Augsburg 17 April 1942


By Sgt F H Harrison

On the 13th April we carried out a short daylight formation sortie. After two more such short trips there followed on the 15th a cross country of 5 hours 20 minutes duration. Two days later we went to Augsburg.

This was my first bomber op. My one undying memory of the briefing is of a Rhodesian WAG who spent the time reading a novel. When I mentioned it he replied that this was his last opportunity to finish it. He was wrong, although his chance to finish his book was delayed a number of years. By that evening he was a Prisoner of War.

We flew in two vics of three. Nettleton led with Garwell to port and Rhodes to starboard. The second vic tucked in close behind. I never saw the 97 Squadron contingent.

All was joyful until shortly after crossing the French coast. Then I saw a mass of German fighters manoeuvring and diving down onto our tails. Len Mutter in the rear turret, and I fired like mad throughout the entire engagement, as the fighters, one after another, came up behind us and then broke off to port. They were only within range of my 303s for a short time, whereas they seemed able to fire at us throughout their pass until they broke away.

The rear vic was shot down almost immediately. Then Rhodes was hit in the port wing and began to drop, which would have meant curtains for us. He levelled momentarily and seconds later hit the deck. A wheel bounded out of the inferno and seemed to chase after us.

The end of the action saw but two of us remaining: only one of my twin Brownings was operating, and only one of Len’s four.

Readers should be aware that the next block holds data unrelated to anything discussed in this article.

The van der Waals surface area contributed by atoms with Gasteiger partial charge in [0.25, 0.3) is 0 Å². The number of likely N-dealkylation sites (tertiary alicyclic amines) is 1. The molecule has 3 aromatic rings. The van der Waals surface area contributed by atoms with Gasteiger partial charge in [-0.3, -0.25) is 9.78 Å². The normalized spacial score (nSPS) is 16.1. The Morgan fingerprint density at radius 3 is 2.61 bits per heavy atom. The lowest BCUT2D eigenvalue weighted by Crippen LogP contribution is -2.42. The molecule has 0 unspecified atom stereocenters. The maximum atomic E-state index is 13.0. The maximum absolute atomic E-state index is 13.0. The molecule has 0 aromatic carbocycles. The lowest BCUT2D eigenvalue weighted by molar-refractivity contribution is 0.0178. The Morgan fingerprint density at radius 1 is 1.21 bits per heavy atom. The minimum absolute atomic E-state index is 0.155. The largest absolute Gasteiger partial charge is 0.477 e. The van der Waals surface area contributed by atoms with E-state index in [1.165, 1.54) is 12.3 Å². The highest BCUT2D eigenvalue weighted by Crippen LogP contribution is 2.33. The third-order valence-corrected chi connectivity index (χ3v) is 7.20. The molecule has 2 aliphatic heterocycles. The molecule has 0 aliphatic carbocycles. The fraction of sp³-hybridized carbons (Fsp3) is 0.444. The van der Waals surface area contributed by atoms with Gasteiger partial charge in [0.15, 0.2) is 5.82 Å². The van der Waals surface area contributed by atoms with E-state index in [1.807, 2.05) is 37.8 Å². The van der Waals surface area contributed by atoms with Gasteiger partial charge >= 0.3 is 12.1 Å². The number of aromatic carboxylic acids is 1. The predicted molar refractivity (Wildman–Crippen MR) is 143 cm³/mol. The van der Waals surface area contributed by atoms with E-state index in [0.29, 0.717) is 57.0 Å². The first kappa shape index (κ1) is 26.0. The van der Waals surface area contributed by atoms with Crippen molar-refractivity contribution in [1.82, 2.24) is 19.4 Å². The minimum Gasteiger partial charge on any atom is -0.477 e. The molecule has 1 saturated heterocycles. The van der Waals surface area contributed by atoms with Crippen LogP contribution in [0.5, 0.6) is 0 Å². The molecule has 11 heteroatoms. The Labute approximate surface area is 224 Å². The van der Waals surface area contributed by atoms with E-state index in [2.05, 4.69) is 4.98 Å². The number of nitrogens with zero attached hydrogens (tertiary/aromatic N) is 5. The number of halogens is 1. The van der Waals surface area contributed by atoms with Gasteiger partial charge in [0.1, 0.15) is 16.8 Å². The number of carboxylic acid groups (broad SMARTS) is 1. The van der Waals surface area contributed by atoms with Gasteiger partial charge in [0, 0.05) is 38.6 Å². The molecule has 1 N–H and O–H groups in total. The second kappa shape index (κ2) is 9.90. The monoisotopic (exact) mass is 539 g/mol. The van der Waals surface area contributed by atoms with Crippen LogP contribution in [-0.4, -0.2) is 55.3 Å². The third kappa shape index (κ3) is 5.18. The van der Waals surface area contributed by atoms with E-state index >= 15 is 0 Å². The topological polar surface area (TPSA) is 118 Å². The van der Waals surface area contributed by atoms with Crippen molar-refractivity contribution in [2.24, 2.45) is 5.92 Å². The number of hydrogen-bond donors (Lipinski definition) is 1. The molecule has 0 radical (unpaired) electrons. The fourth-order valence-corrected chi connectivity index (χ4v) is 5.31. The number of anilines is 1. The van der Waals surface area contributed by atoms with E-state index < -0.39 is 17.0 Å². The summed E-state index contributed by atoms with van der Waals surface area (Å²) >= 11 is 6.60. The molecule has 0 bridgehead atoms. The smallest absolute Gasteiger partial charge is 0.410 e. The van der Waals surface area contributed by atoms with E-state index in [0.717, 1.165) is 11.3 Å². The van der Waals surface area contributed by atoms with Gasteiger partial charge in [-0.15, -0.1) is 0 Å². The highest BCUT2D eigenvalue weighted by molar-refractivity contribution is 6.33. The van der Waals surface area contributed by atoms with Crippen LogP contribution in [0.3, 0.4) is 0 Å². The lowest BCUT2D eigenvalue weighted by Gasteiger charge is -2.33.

All went well until the target, where we carried out a successful attack at low level as briefed. The brisk light AA claimed Garwell and alone we headed for home.

As the light failed we were able to climb but with the heavy broken cloud it became apparent that we were very lost. At a late stage a beacon was spotted. Des Sands consulted his flimsies and concluded that the code letters indicated either Hurn or Squires Gate. The Skipper plumped for Squires Gate, used their callsign on RT and asked for permission to land, which after 9 hours and 45 minutes we did with much relief.

Squires Gate kindly accommodated us for the night and then next day Nettleton asked us whether we wanted to fly home or go by train. We went by train. I for one had been amazed when undressing to find my underwear as clean as it had been that morning.

Later the crew was scheduled to tour the USA on a propaganda trip, for which I was allocated a new uniform. Apparently, objections were raised over an exclusive bomber ‘do’ so Nettleton and Buzzer Huntley were accompanied by bods drawn from other
Commands.